A big part of combining work and family is figuring out exactly how you are going to combine work and family. People tend to go through that crucible when their children are babies — not an easy time!
Lori Mihalich-Levin (incidentally, a classmate of mine in college) is a lawyer specializing in Medicare reimbursements for teaching hospitals. She is the mother of an 8-year-old and a 6-year-old. After a rough return to work, she started a side business called Mindful Return, which offers online courses for parents to support them during the transition (a number of businesses offer Mindful Return courses as a new parent benefit). She came on the Best of Both Worlds podcast to offer some tips for navigating those first few weeks and months back at work.
Don’t try to get caught up on everything. Trying to read through your entire email backlog will be an exercise in frustration. Instead, set up meetings with everyone during your first week back. Ask two questions: What did I miss? How can I help? This makes sure you focus on the things that actually matter.
Delegate. Or let it go. Don’t buy into the myth that a good working mother must make casseroles on the weekend to last through the week. You probably won’t starve. Mihalich-Levin notes that “help” can also mean mother’s helpers (like neighbor teens) who come over on the weekend to play with the baby while you’re home so you can get a little break.
Line up exciting projects. If you’re going back to work, why not make it worthwhile? Reach out to colleagues a few weeks before your return to see what interesting, meaty projects you can be involved with as soon as you return. This will remind you what you like about your job. There’s this cultural narrative out there that work is a regretful thing for mothers, but honestly, many of us love what we do. There’s nothing wrong with that!
Remember there’s no one like mommy (or daddy!) Your kid is not going to forget you. Don’t buy into the narrative that using childcare means you’re not raising your own children. Even in sheer hours it often doesn’t come out that way (let alone on the psychological side).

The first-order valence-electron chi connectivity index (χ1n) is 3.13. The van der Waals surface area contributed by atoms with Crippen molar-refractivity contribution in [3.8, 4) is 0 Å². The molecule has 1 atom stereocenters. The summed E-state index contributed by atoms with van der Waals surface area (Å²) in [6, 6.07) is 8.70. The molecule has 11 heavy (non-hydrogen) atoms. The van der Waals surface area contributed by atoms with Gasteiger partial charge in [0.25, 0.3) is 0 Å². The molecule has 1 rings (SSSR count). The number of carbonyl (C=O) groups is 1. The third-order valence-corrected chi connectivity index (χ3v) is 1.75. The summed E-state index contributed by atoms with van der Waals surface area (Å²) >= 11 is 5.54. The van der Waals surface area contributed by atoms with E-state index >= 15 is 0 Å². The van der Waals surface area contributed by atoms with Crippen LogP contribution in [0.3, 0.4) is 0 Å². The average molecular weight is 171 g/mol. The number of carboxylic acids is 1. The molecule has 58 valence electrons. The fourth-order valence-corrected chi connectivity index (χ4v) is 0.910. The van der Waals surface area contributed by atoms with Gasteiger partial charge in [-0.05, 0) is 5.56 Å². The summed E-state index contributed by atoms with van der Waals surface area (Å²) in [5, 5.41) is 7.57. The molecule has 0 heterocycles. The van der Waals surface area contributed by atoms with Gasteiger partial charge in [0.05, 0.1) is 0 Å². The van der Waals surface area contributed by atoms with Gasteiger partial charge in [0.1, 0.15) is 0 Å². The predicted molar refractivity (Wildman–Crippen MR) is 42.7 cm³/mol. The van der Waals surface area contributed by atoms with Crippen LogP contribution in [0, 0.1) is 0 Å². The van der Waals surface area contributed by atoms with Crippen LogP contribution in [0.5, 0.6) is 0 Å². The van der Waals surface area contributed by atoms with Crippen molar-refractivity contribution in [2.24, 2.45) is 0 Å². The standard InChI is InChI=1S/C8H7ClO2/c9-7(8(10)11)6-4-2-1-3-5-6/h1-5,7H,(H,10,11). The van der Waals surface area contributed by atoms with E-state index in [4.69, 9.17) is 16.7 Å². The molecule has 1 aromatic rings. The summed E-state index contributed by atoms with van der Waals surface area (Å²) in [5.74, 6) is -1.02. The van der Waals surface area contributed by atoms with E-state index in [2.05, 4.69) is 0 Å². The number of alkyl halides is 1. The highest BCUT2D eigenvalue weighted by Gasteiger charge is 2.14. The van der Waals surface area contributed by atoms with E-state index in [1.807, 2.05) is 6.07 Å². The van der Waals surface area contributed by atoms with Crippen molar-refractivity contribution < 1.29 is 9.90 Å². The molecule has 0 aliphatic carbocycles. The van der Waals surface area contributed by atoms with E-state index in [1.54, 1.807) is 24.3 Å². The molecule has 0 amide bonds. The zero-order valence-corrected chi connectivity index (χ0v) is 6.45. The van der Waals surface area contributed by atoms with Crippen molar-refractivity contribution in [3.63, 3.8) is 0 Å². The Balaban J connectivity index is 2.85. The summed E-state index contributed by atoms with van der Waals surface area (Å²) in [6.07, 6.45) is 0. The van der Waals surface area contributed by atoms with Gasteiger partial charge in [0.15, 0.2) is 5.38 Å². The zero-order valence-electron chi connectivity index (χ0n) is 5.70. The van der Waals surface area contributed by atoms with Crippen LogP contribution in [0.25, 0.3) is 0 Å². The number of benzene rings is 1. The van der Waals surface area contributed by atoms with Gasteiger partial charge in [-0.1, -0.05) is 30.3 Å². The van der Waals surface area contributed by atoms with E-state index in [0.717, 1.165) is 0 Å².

Block pumping hours. If you’re going to pump (which you don’t have to, by the way — supplementation does not make you a bad mother), block the pumping times on your calendar. Block them out for months. You can always free up the time, but it’s hard to take it back once it’s not blocked off. Mihalich-Levin needed 3 blocks for her first kid, but only 2 for her second. But she kept the 3rd block to do stuff for her.
Network with other parents. Join (or start!) a working-parent affinity group in your organization. You can all support each other and share helpful information (like managers that are better to work for than others…that sort of thing).
Lobby for broad flexibility. Working parents often do best with flexible work schedules, but you don’t have to be a parent to benefit from flexibility! Encouraging your employer to rethink what has to happen at certain times and certain places, and what does not, is smart.
Our question for this week is about “batching” kid tasks when you have multiple children in the same age range. Our listener has 3 daughters and wondered about the logistics of doing 3 doctor visits and such at the same time. We talked about how to manage it to be efficient and avoid chaos. Please give it a listen!